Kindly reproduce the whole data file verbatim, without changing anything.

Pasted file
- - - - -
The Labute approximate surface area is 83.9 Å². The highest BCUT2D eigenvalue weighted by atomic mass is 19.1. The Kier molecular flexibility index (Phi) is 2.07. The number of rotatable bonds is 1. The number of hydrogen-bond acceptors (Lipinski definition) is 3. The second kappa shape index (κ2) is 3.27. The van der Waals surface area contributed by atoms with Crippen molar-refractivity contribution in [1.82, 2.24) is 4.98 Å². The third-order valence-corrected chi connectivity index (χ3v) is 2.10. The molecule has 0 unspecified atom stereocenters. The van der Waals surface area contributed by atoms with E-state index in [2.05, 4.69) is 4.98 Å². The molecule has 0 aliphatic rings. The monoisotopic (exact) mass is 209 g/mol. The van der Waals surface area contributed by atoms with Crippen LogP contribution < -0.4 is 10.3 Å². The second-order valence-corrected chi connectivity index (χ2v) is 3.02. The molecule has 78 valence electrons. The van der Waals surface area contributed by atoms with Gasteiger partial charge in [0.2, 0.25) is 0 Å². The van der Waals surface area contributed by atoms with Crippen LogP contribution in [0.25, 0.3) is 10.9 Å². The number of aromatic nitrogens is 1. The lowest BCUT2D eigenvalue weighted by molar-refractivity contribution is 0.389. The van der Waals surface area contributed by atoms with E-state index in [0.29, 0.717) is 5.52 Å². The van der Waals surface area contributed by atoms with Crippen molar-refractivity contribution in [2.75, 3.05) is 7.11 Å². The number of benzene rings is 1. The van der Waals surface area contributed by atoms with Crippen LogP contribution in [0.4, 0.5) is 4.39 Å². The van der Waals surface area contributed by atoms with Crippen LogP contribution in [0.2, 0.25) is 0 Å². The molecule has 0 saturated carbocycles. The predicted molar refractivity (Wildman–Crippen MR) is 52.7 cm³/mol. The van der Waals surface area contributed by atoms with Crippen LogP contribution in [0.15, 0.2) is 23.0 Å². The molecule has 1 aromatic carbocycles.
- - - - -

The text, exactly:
The Labute approximate surface area is 83.9 Å². The highest BCUT2D eigenvalue weighted by atomic mass is 19.1. The Kier molecular flexibility index (Phi) is 2.07. The number of rotatable bonds is 1. The number of hydrogen-bond acceptors (Lipinski definition) is 3. The second kappa shape index (κ2) is 3.27. The van der Waals surface area contributed by atoms with Crippen molar-refractivity contribution in [1.82, 2.24) is 4.98 Å². The third-order valence-corrected chi connectivity index (χ3v) is 2.10. The molecule has 0 unspecified atom stereocenters. The van der Waals surface area contributed by atoms with E-state index in [2.05, 4.69) is 4.98 Å². The molecule has 0 aliphatic rings. The monoisotopic (exact) mass is 209 g/mol. The van der Waals surface area contributed by atoms with Crippen LogP contribution < -0.4 is 10.3 Å². The second-order valence-corrected chi connectivity index (χ2v) is 3.02. The molecule has 78 valence electrons. The van der Waals surface area contributed by atoms with Gasteiger partial charge in [0.2, 0.25) is 0 Å². The van der Waals surface area contributed by atoms with Crippen LogP contribution in [0.25, 0.3) is 10.9 Å². The number of aromatic nitrogens is 1. The lowest BCUT2D eigenvalue weighted by molar-refractivity contribution is 0.389. The van der Waals surface area contributed by atoms with E-state index in [0.29, 0.717) is 5.52 Å². The van der Waals surface area contributed by atoms with Crippen molar-refractivity contribution in [2.75, 3.05) is 7.11 Å². The number of benzene rings is 1. The van der Waals surface area contributed by atoms with Crippen LogP contribution in [0.4, 0.5) is 4.39 Å². The van der Waals surface area contributed by atoms with Crippen LogP contribution in [0.2, 0.25) is 0 Å². The molecule has 0 saturated carbocycles. The predicted molar refractivity (Wildman–Crippen MR) is 52.7 cm³/mol. The van der Waals surface area contributed by atoms with Crippen LogP contribution in [0.15, 0.2) is 23.0 Å². The molecule has 1 aromatic carbocycles.